Help us get to 1,000 - Sign the petition to compel NHDES to protect our children from toxins in our water!

NH has the highest rates of pediatric, breast, bladder and esophageal cancer in the country. We also have a pediatric cancer cluster in the Seacoast.  

NHDES is currently starting a process to determine safe levels of per- and polyfluoroalkyl substances (PFAS) in our drinking water.  

But, due to industry and other pressure, NHDES has basically proposed to enact standards similar to the EPA advisories. In the meantime, states like New Jersey, Vermont, and Minnesota have proposed and enacted much more stringent levels of these chemicals in drinking water to protect their citizens from these toxins. European and some U.S. scientists say there is no safe level of these toxins in your water.

Enough is enough.  We want action! Your participation is crucial in this process.  We can make a difference by signing this petition.

As a concerned New Hampshire resident, I want:

1- The NH Department of Environmental Services and NH Department of Health and Human Services to protect public health by taking a precautionary approach to prevent cancer, and to protect human health at all life stages, including but not limited to prenatal development, as required by New Hampshire law.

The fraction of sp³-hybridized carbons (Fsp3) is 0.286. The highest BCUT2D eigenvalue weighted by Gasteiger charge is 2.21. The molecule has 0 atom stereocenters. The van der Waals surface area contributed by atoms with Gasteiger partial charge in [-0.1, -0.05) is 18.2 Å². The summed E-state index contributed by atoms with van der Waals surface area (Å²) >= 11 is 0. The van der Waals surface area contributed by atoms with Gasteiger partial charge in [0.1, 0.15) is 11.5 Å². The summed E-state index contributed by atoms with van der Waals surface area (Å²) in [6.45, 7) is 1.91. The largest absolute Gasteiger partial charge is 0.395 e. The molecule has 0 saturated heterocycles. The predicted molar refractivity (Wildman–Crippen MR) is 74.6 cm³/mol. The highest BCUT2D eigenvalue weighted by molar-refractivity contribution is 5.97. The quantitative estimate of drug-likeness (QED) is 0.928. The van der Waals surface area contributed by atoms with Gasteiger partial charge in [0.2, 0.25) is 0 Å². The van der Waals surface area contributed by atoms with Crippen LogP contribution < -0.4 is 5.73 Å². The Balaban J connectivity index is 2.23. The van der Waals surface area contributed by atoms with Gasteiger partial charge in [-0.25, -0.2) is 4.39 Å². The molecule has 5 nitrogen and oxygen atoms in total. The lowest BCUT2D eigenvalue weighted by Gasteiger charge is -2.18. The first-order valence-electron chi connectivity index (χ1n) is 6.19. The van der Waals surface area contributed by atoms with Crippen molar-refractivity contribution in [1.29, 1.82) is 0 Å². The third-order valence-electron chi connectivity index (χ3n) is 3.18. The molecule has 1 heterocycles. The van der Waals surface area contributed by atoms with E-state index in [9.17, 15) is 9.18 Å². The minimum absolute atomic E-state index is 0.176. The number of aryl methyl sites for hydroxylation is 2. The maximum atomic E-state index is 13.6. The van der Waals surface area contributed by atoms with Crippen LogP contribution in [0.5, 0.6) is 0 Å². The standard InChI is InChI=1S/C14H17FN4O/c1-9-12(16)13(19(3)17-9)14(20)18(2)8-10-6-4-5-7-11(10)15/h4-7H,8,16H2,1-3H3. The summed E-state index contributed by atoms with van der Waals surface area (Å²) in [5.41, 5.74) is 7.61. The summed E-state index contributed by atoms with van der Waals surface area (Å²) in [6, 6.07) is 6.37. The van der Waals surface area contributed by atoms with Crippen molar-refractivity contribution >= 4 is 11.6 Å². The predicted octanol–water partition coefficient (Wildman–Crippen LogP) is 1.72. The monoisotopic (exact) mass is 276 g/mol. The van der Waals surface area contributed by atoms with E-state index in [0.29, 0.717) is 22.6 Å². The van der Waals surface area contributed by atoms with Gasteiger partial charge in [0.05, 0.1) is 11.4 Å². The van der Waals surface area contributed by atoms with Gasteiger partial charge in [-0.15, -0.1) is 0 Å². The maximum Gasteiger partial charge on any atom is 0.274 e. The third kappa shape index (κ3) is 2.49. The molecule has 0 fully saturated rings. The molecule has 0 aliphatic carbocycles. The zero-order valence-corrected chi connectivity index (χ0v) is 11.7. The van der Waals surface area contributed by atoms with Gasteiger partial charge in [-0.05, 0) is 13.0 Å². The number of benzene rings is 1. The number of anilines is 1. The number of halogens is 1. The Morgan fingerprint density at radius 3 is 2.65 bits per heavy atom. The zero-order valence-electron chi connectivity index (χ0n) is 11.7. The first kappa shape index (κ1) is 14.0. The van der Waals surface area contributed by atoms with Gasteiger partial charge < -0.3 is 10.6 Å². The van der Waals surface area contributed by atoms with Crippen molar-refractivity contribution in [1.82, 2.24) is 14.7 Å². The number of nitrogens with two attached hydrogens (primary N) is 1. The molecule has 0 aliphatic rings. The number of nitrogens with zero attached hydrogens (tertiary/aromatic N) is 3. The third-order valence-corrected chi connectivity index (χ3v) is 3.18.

2- NHDES to enact drinking water maximum contaminant levels (MCLs) for perfluorooctanoic acid (PFOA), perfluorooctanesulfonic acid (PFOS), perfluorononanoic acid (PFNA), and perfluorohexanesulfonic acid (PFHxS) equal to or lower than proposed and enacted by the NJ Drinking Water Quality Institute. The MCLs should be no less protective than 13 parts per trillion (ppt) for PFNA, 13 ppt for PFOS, 14 ppt for PFOA, and no less protective than 20 ppt for PFNA, PFOA, PFOS, PFHxS, and perfluorobutanesulfonic acid (PFBS), combined.

It has become increasingly clear that the EPA will not be leading to address this problem. Accordingly, it is essential New Hampshire’s state agencies protect the health of our families and communities by adopting these more stringent standards.

Mindi Messmer